In an article titled “Communication towers: expert committee report plagiarised”, (The Hindu, August 30, 2012) Dr R Prasad wrote that the “Report on possible impacts of communication towers on wildlife including birds and bees,” is a textbook example of how not to write scientific reports.
“The report begins by emphatically stating that “adverse effects… from mobile phones and communication towers on health of human beings are well documented today!” Nothing can be more incorrect than this”.Dr Prasad noted
” Brain cancer is one of the most feared adverse effects of extended duration of usage of mobile phones over a long period of time. However, many large-scale studies, including the Dutch and Denmark study and WHO’s INTERPHONE study have not found any significant risk.” he clarified
“There is also willful misrepresentation of facts when they chose not to include details from the cited work that would in any way weaken their argument. For instance, one paper does indicate that other variables in addition to mobile tower radiation might be causing some adverse effects. By not mentioning the co-founding factors, the committee report conveys a completely different message.” he asserted.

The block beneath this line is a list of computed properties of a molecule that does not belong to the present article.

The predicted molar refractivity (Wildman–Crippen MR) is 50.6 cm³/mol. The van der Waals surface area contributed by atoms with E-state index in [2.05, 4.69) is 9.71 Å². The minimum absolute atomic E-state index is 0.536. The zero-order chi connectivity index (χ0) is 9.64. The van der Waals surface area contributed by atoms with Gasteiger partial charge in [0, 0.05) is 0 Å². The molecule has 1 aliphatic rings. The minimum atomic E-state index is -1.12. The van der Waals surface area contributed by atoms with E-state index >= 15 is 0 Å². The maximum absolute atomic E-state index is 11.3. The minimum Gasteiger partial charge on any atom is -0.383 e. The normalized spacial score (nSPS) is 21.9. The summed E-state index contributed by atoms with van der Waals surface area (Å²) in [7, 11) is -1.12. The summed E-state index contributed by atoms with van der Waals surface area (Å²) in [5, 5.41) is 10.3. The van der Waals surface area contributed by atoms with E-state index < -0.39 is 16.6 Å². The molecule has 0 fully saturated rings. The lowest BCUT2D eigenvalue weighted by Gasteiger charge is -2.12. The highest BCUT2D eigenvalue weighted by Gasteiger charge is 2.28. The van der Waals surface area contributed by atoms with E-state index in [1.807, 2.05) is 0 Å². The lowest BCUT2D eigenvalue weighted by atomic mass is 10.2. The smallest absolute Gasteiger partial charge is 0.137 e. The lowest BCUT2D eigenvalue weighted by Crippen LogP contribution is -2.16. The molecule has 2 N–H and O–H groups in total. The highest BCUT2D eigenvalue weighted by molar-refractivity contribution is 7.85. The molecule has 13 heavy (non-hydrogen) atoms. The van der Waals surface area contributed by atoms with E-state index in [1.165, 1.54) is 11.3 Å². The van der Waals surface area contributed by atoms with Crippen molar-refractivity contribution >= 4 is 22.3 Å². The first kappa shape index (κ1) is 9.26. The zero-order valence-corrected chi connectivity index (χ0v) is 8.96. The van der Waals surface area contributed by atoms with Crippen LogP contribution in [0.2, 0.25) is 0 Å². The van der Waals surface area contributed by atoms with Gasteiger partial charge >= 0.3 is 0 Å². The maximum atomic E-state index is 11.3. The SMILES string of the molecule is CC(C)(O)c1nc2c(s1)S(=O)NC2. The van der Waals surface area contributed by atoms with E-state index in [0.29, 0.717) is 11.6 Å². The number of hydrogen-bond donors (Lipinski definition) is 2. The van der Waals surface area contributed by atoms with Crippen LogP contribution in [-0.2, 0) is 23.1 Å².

Dr Prasad also found out that “the egregious part is the rampant plagiarism found in the literature survey section. Some sentences have been reproduced verbatim from published papers without any attribution. While some parts of the report on the effects of electromagnetic radiation on birds/house sparrows and honey bees have been attributed, they still fall under the gambit of plagiarism.”
You can read the full article at: